In counting persons on work relief as unemployed, Lebergott (1964) was effectively following census practice in 1940... Consistency with the search approach to unemployment would, at the very least, require that such persons be separated out from the unemployed who were actively searching for work, which Darby fails to do. I am grateful to Stanley Lebergott for these points.

Lebergott's numbers are calculated the same way that the BLS calculated U3 numbers in the 1940's. Darby's numbers come from counting everybody building roads as "Employed", which is why the numbers differ drastically in an era where great public work projects was the target of significant government spending.

So, to sum up:

The graphic presented in the question is comparing what is essentially John Williams' (U6 + "Other Factors") Unemployment rate to Darby's Unemployment rate, which is significantly less than the U3 Rate for the same era. The creator of the graphic is cherry-picking the highest numbers they could find for 2008-2012, and the lowest numbers (lower than what the BLS would calculate) they could find for the Great depression.

Ultimately, NO - the two cannot be compared. They are not only calculated in a wildly different fashion, but there's a significant amount of dishonesty by omitting Robert A. Margo's preference for Lebergott's numbers over Darby's because Lebergott's were calculated using practically the same method that the BLS uses.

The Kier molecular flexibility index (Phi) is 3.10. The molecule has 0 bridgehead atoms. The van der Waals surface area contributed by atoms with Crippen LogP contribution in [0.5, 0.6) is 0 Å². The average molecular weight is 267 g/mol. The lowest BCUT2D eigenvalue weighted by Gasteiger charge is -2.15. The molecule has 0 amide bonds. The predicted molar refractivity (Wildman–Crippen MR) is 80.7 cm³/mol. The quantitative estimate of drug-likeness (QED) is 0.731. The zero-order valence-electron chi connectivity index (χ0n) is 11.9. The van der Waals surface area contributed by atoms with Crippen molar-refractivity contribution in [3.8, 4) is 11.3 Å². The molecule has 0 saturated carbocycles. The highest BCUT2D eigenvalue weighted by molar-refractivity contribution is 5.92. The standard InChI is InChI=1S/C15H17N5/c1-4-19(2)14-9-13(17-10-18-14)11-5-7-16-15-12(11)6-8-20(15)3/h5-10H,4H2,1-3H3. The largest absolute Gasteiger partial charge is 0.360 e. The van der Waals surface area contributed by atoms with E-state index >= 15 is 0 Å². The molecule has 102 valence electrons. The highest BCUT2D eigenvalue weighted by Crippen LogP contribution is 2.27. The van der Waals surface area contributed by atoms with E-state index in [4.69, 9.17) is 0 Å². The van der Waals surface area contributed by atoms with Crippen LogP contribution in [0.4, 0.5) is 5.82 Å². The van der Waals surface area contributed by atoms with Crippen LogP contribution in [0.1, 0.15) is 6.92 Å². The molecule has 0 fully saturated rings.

As far as I am able to tell, unemployment rates in the Great Depression peaked at double the highest rate from 2008-2012 when you compare the same measurements.

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    It is always worth noting what the BLS means by "labor force", as it is not what you might naively expect. They don't mean people able to work nor those able and willing, but those able, willing and still actively seeking employment. That's not a silly metric--indeed it is a relatively easy one to measure--but it is idiosyncratic. Any way, the relationships between the various measures are all in this answer. Very nice. Commented Nov 29, 2012 at 18:10
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    @MCM - No they are not a direct analogy, but neither is the labor force today similar to the labor force during Great Depression. Comparing apples to oranges and saying that "the fact that they are the same is a lie" is just as wrong as saying "they are the same" - they are still not comparable. During FDR time, we didn't have this made-up source of employment that we did in the last 4 years (public service employees we can't afford to employ so we simply borrow unprecedented amount of money to keep them employed); any comparison must account for THAT if it accounts for public works projects
    – user5341
    Commented Nov 29, 2012 at 21:05
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    @MCM - 1930s US public debt was 30-43% GDP. In 2011/2, it rose to over 2-3 times that.
    – user5341
    Commented Nov 30, 2012 at 15:54
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    @DVK - Hmm for some reason I figured you for a party loyalist.
    – Chad
    Commented Dec 4, 2012 at 19:49
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    @Chad - that's be the Luddite party that you want
    – user5341
    Commented Dec 4, 2012 at 20:15